And yet, in order to optimize for E-A-T, site maintenance, and usability (especially in the mobile world), the brands that will win in Google need to know marketing. To improve a site’s E-A-T and usability, you have to understanding marketing, reach, client psychology and how clients think, calls to action — and that’s influencing SEO more. The marketing and messaging component is not a little discipline out there called conversion rate optimization. Technically minded SEOs will have a harder time incorporating marketing strategy into their methodology than marketing professionals will who integrate technical SEO requirements into their discipline. So, I expect marketing to absorb SEO.
- User experience will be a significant discussion point, causing conversion methods to evolve into a gentler experience.
Consumers in many segments are maturing in regards to their ability to research topics and become familiar with any subject through self-directed learning. As a result, consumers are less receptive to a hard sell, seeing it as disrespectful to their tech savvy. Businesses will find themselves experimenting with a range of tones in messaging, with many finding more success with a familiar tone. Calls to action and conversion methods will soften.
- Bing will lead the search engines in market share expansion as the search engine’s marketing skills overtake Google’s programming skills. Google will maintain dominance of market share, but Bing will expand.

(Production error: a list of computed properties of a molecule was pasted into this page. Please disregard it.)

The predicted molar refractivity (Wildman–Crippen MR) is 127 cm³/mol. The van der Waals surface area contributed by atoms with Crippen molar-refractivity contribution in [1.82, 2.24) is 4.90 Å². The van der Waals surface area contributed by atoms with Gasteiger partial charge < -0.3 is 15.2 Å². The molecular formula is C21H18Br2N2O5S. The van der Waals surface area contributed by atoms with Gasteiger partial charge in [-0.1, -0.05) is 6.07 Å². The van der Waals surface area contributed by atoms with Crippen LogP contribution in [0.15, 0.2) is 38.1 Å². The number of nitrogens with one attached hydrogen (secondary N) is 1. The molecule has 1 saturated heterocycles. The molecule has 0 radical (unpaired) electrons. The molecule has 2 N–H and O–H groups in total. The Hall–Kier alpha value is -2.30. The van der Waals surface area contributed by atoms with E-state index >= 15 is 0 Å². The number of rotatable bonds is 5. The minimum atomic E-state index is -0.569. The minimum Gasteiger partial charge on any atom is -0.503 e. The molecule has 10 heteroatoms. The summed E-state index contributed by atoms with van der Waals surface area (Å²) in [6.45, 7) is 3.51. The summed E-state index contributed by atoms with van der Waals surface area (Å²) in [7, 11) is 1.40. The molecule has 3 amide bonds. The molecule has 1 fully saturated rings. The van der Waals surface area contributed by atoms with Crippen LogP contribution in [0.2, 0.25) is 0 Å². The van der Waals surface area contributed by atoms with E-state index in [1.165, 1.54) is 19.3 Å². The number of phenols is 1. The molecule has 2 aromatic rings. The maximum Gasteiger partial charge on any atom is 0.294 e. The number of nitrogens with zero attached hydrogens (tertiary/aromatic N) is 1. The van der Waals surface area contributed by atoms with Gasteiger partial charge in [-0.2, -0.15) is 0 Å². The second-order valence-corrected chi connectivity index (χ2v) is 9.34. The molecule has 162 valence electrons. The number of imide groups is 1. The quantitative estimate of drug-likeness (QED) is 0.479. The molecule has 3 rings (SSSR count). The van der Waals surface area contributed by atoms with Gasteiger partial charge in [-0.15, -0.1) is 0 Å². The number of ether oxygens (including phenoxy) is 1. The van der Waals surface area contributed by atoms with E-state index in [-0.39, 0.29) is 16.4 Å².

Bing has one massive and timely opportunity to gain ground in the search market and that’s the mobile experience. If they hit mobile search experience out of the park, then Google won’t be able to touch them. I’ve watched a succession of Internet companies become dominant: Netscape, followed by IE, then Mozilla then Chrome, and what that tells me is that no one company is safe from being edged out, and it’s all up to the public opinion of what’s best and what’s acceptable. If popular opinion swings against Google due to Google’s increasing emphasis on the bottom line and an influx of sponsored results in search, competitors have an opportunity to shake up the status quo with a next-generation technology, and the biggest opportunity for that is in mobile.